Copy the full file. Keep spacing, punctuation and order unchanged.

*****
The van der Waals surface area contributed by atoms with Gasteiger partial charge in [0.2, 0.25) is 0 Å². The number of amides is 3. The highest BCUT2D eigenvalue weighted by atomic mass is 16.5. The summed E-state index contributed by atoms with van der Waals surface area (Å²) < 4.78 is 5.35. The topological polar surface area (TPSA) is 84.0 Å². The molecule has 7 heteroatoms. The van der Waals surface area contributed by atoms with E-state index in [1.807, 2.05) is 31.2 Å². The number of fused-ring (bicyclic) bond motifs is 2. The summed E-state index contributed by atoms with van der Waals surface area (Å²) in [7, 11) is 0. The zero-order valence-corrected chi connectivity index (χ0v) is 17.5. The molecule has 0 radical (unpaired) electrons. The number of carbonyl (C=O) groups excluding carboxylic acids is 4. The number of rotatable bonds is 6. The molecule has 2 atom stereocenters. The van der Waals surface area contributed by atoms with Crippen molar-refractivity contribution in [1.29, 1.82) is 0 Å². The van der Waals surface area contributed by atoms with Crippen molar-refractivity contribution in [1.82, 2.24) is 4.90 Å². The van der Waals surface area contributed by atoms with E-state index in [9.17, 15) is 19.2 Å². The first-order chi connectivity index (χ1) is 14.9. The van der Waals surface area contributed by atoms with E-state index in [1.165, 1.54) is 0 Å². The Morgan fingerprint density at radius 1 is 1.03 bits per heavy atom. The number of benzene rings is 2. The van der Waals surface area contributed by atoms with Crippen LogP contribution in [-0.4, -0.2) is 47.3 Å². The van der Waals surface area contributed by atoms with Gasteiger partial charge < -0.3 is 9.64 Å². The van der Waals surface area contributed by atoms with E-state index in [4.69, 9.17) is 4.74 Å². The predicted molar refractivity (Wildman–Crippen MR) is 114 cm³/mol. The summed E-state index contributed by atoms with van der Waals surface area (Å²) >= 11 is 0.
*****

The van der Waals surface area contributed by atoms with Gasteiger partial charge in [0.2, 0.25) is 0 Å². The number of amides is 3. The highest BCUT2D eigenvalue weighted by atomic mass is 16.5. The summed E-state index contributed by atoms with van der Waals surface area (Å²) < 4.78 is 5.35. The topological polar surface area (TPSA) is 84.0 Å². The molecule has 7 heteroatoms. The van der Waals surface area contributed by atoms with E-state index in [1.807, 2.05) is 31.2 Å². The number of fused-ring (bicyclic) bond motifs is 2. The summed E-state index contributed by atoms with van der Waals surface area (Å²) in [7, 11) is 0. The zero-order valence-corrected chi connectivity index (χ0v) is 17.5. The molecule has 0 radical (unpaired) electrons. The number of carbonyl (C=O) groups excluding carboxylic acids is 4. The number of rotatable bonds is 6. The molecule has 2 atom stereocenters. The van der Waals surface area contributed by atoms with Crippen molar-refractivity contribution in [1.29, 1.82) is 0 Å². The van der Waals surface area contributed by atoms with Crippen molar-refractivity contribution in [1.82, 2.24) is 4.90 Å². The van der Waals surface area contributed by atoms with E-state index in [9.17, 15) is 19.2 Å². The first-order chi connectivity index (χ1) is 14.9. The van der Waals surface area contributed by atoms with E-state index in [1.165, 1.54) is 0 Å². The Morgan fingerprint density at radius 1 is 1.03 bits per heavy atom. The number of benzene rings is 2. The van der Waals surface area contributed by atoms with Crippen LogP contribution in [-0.4, -0.2) is 47.3 Å². The van der Waals surface area contributed by atoms with Gasteiger partial charge < -0.3 is 9.64 Å². The van der Waals surface area contributed by atoms with E-state index in [4.69, 9.17) is 4.74 Å². The predicted molar refractivity (Wildman–Crippen MR) is 114 cm³/mol. The summed E-state index contributed by atoms with van der Waals surface area (Å²) >= 11 is 0.